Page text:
Abstract: In this paper we attempt to bridge the resilience school of thought and incentive compatibility in livestock disease control policies through a pilot choice experiment study conducted on 104 farm households in the Nasarawa state of Nigeria. The aim of this study was to shed light on farm households' valuation of various compensation plan attributes and trade-offs among these attributes. In the experiment presented here, compensation plan was defined broadly to include not just the traditional attributes, such as the number of days it takes to receive the payment, the compensation rate, and the method of payment, but also more diverse interventions, such as training in biosecurity measures and access to bank loans, which are expected to have longer-term impacts on households' livelihood outcomes. We analyzed the data using various discrete choice models, the best-fitting of which was the random parameter (or mixed) logit model with interactions, which enabled us to capture both unobserved and observed heterogeneity in farm households' preferences for the compensation plan attributes. The results reveal that overall, study households preferred compensation plans that made payment in fewer days, provided facilitated credit access, and offered biosecurity training. Households with better-educated heads and those with lower income levels valued compensation plans that provided credit access and biosecurity training the most. These findings are expected to inform the design of efficient, effective, equitable, and targeted compensation policies, which could not only reduce the livestock disease risk but also improve the resilience of poor farm households' livelihoods against future poultry-related or other idiosyncratic shocks.
    Keywords: avian flu, choice experiment method, compensation scheme, conditional logit model, livestock disease, random parameter logit model,
    Date: 2011
  4. By: Horbach, Jens; Rammer, Christian; Rennings, Klaus
    Abstract: Empirical analyses of the determinants of environmental innovations were rarely able to distinguish between different areas of environmental impacts. The paper tries to close this gap by employing a new and unique dataset based on the German Community Innovation Survey conducted in 2009. The main purpose of the paper is to test whether different types of eco-innovations (according to their environmental impacts) are driven by different factors. Besides a complex set of different supply, firm specific and demand factors, the literature on the determinants of environmental innovations accentuates the important role of regulation, cost savings and customer benefits. We find that current and expected government regulation is particularly important for pushing firms to reduce air (e.g. CO₂, SO₂ or NOₓ) as well as water or noise emissions, avoid hazardous substances and increase recyclability of products. Cost savings are an important motivation for reducing energy and material use, pointing to the role of energy and raw materials prices as well as taxation as drivers for eco-innovation. Customer requirements are another important source for eco-innovations, particularly with regard to products with improved environmental performance and process innovations that increase material efficiency, reduce energy consumption and waste and the use of dangerous substances. Firms confirm a high importance of expected future regulations for all environmental product innovations. --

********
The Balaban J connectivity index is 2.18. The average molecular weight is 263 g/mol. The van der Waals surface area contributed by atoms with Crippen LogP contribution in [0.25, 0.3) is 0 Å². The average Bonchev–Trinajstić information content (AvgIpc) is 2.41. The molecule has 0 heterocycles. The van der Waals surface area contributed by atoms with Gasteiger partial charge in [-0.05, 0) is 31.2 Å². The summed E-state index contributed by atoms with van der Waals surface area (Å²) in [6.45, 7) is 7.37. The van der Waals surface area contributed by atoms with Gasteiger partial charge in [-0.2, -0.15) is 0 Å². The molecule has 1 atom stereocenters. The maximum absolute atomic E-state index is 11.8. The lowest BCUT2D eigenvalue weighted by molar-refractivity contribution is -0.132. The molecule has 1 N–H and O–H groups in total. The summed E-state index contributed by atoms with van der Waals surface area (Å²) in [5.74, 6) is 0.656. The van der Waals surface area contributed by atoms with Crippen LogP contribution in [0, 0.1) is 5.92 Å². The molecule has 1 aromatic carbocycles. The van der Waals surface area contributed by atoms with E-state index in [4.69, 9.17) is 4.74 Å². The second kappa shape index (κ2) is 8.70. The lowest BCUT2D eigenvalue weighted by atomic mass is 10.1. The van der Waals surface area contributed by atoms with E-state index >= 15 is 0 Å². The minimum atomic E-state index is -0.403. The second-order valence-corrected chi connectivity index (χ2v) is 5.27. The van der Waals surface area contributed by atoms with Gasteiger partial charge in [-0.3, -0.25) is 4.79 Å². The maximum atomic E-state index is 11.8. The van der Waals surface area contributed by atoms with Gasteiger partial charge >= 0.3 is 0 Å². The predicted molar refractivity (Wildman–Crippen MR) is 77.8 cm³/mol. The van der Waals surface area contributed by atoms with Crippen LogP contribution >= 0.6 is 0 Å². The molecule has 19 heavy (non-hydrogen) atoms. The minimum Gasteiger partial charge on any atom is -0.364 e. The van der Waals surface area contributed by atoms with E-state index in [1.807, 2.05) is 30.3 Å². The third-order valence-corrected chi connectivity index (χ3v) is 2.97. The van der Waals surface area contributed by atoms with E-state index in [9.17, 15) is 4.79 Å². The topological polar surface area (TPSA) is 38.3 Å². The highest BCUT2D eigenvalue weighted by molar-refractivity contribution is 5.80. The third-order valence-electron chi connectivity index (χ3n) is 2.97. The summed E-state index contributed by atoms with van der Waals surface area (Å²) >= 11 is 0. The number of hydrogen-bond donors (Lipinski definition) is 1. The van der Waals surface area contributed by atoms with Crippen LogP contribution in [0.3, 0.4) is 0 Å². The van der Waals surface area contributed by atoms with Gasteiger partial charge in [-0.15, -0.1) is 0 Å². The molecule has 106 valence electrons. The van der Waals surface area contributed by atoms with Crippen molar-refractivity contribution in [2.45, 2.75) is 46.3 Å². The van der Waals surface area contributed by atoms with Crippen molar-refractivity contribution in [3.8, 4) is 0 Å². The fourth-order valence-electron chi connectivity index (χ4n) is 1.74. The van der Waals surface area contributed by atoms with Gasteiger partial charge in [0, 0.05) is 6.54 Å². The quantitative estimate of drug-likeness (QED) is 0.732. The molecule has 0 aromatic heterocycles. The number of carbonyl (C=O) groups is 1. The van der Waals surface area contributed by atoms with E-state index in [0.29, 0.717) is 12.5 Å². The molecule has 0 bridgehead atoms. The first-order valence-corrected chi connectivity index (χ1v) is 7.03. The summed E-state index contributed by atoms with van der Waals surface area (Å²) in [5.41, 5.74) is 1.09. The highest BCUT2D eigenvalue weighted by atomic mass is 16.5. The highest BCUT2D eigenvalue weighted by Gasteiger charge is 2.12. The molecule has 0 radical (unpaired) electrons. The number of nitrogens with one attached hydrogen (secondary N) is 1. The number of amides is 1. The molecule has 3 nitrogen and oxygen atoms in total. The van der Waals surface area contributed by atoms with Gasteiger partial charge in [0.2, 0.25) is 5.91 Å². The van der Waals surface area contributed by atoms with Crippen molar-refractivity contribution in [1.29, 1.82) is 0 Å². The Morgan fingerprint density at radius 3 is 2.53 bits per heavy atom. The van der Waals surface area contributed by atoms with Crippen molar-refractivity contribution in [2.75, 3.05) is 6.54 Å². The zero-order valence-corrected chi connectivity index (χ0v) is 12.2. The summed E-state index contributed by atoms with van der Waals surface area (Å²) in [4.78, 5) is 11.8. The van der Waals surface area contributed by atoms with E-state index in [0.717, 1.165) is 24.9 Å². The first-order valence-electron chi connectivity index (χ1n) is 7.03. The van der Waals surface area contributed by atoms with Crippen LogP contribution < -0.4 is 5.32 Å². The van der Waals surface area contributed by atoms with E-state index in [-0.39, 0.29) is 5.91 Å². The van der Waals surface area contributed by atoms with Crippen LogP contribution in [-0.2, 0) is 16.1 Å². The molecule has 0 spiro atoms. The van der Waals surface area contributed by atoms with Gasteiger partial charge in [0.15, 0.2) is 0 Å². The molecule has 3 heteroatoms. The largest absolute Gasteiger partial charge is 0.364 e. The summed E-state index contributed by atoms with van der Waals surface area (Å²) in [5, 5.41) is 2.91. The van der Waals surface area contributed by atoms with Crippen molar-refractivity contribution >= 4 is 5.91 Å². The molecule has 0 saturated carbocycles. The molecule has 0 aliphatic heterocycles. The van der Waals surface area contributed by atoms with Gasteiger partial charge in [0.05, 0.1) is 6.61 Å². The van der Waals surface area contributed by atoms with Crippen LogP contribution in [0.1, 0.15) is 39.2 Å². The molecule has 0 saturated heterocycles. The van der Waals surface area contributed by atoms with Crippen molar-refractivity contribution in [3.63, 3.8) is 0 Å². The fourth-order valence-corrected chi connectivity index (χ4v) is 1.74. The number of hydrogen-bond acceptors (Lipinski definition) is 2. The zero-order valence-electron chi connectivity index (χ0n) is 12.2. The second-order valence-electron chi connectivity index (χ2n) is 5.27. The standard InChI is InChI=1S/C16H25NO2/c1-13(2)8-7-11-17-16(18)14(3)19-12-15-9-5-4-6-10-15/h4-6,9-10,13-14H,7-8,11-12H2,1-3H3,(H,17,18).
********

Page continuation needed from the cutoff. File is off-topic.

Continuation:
Keywords: Environmental Innovation,Environmental Impacts,Discrete Choice Models,Regulation,Cost Savings,Demand Pull,Environmental Policy
    JEL: Q55 O33 O38 C25
    Date: 2011

This nep-dcm issue is ©2011 by Philip Yu. It is provided as is without any express or implied warranty. It may be freely redistributed in whole or in part for any purpose. If distributed in part, please include this notice.
General information on the NEP project can be found at For comments please write to the director of NEP, Marco Novarese at <>. Put “NEP” in the subject, otherwise your mail may be rejected.
NEP’s infrastructure is sponsored by the School of Economics and Finance of Massey University in New Zealand.